Then I noticed the ornery twinkle in his eyes. He said, “Deer got hit on the road an’ I butchered it.”

I stopped chewing. He butchered a deer killed on the road? I stifled a choke. Spitting seemed rude.

I gulped and swallowed.

K.S. stood in the drive with a grin on her face, and Billy said, “’At ’dere wuz road-kill yesterdee mornin’.”

His belly laugh told me he would chuckle the rest of the day. A little comic relief never hurt.

I drove the truck through the yard and under Grandma’s old, gnarled pear tree, adjusted the ladder in the bed of the truck and climbed up with my basket. K.S. stayed on the ground ready to catch what fell. I carried one basket to the car and another into the old farmhouse where K.S. had already canned some of the fruit.

The yellow pears in clean glass jars all swam in light syrup. The pretty preserves stood tall against the backsplash of Grandma’s old white, cast-iron sink, and covered the iron drainboards on both sides. I love spending time with her this way even though she and I are so different it’s almost wrong we’re sisters.

For a decade, I lived away from the farm, and have visited grandchildren in New York and Seattle for the past twenty years, but I’m always glad to come home to wide skies and open spaces. There is something settling about the continuity of living on the land in one place for fifty years.

“It is rare for any of us, by deliberate choices, to sit still and weave ourselves into a place, so that we know the wildflowers and rocks . . . so that we recognize faces wherever we turn, so that we feel a bond with everything in sight.” Scott Russell Sanders

“I was born in this state, have always lived here and hope to die here. It is my belief that, to do strong work, any writer must stick to the things he truly knows – the simple, common things of life as he has lived them. So I stick to Indiana.” Gene Stratton-Porter (1863-1924)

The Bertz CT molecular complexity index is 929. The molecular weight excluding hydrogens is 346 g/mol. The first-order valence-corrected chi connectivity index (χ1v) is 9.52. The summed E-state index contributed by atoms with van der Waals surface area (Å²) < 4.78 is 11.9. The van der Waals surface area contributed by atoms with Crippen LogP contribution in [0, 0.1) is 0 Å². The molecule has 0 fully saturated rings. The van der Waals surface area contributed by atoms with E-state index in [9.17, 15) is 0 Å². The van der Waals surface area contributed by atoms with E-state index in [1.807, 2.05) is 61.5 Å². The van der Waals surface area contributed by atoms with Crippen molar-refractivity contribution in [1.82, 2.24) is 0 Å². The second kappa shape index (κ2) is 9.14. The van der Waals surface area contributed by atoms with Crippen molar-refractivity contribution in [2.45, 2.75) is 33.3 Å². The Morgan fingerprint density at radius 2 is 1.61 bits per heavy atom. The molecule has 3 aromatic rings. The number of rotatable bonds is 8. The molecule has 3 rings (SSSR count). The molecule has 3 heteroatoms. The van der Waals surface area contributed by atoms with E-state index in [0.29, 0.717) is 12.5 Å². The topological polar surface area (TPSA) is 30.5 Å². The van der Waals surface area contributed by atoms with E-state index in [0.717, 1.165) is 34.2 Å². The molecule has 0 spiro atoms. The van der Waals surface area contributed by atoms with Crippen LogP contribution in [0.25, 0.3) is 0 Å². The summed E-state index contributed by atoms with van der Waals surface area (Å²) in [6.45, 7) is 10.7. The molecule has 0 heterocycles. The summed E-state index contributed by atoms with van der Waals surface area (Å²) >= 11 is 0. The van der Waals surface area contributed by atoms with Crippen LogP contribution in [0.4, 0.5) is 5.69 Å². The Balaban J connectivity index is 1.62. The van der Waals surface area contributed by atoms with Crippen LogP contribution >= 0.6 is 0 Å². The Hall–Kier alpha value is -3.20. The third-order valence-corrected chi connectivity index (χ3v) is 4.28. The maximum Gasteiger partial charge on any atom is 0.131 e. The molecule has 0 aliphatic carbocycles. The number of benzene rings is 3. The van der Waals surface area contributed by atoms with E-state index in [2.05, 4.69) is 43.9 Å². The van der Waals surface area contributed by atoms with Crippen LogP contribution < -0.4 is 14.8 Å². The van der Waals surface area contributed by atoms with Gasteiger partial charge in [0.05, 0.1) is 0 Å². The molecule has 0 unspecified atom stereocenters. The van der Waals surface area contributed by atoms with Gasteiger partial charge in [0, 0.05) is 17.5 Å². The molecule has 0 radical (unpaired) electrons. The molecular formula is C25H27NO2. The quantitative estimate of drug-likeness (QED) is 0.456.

Wind and Waves

The wind moaned and picked up throughout the day, and at dusk got downright serious. I get twitchy when that happens, since our back yard is a seven-acre woods.

Thankfully, the last dead ash threatening the house came down the first of November. I answered Sam’s call while waiting in Seattle to board the plane home.

“Another tree guy is here. Said he can take the tree down right away.”

“What does right away mean?” I asked. This was the fifth guy who had looked at the tree.

“He’s getting his equipment out of his truck.”

“That’s great,” I said.

Later Sam told me, “You should have seen this guy tie off the ash to a stout willow at the shallow end of the pond. He tightened 100 feet of rope until you could pluck it like a guitar string. The tree fell exactly where he wanted. Missed the house, the two little white pines you wanted to keep, as well as the clothesline. A master tree surgeon. He’s about my age so I invited him in for a cup of tea.”

We were both relieved. That ash could have crashed into our bedroom window. Death by falling tree. It happens.

Last week’s wind brought to mind not only falling trees, but boats thrown off course. We listened to NPR while the wind howled. A panel of four “experts” discussed the belief, or not, in hell. Usually, NPR hits a home run covering current topics, but their comments on the complex subject were like controlled chaos.

In my forties, a hurricane struck my spiritual boat. My son, raised in the church and about to graduate from a Christian university, told me he didn’t know if God was real. Aren’t the church and a Christian university supposed to help our children grow in faith?